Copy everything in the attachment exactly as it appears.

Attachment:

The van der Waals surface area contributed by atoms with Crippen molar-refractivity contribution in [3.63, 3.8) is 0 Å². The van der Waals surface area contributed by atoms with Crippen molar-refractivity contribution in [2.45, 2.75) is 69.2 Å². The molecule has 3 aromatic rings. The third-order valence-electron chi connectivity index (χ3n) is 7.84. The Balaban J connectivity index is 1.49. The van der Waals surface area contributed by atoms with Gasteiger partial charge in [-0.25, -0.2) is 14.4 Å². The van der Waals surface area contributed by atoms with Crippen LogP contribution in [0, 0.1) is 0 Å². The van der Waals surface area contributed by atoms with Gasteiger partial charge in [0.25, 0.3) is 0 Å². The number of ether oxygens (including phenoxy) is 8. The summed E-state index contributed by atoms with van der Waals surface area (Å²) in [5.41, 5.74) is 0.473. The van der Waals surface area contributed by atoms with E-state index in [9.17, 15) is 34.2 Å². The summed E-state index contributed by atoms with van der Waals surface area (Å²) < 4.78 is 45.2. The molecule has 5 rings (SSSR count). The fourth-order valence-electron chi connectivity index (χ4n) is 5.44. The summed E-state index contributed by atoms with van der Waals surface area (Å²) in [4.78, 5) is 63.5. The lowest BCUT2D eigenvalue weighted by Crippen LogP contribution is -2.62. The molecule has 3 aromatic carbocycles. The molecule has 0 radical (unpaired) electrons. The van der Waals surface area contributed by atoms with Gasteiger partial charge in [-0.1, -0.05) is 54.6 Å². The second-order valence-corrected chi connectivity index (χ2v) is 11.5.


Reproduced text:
The van der Waals surface area contributed by atoms with Crippen molar-refractivity contribution in [3.63, 3.8) is 0 Å². The van der Waals surface area contributed by atoms with Crippen molar-refractivity contribution in [2.45, 2.75) is 69.2 Å². The molecule has 3 aromatic rings. The third-order valence-electron chi connectivity index (χ3n) is 7.84. The Balaban J connectivity index is 1.49. The van der Waals surface area contributed by atoms with Gasteiger partial charge in [-0.25, -0.2) is 14.4 Å². The van der Waals surface area contributed by atoms with Crippen LogP contribution in [0, 0.1) is 0 Å². The van der Waals surface area contributed by atoms with Gasteiger partial charge in [0.25, 0.3) is 0 Å². The number of ether oxygens (including phenoxy) is 8. The summed E-state index contributed by atoms with van der Waals surface area (Å²) in [5.41, 5.74) is 0.473. The van der Waals surface area contributed by atoms with E-state index in [9.17, 15) is 34.2 Å². The summed E-state index contributed by atoms with van der Waals surface area (Å²) < 4.78 is 45.2. The molecule has 5 rings (SSSR count). The fourth-order valence-electron chi connectivity index (χ4n) is 5.44. The summed E-state index contributed by atoms with van der Waals surface area (Å²) in [4.78, 5) is 63.5. The lowest BCUT2D eigenvalue weighted by Crippen LogP contribution is -2.62. The molecule has 3 aromatic carbocycles. The molecule has 0 radical (unpaired) electrons. The van der Waals surface area contributed by atoms with Gasteiger partial charge in [-0.1, -0.05) is 54.6 Å². The second-order valence-corrected chi connectivity index (χ2v) is 11.5.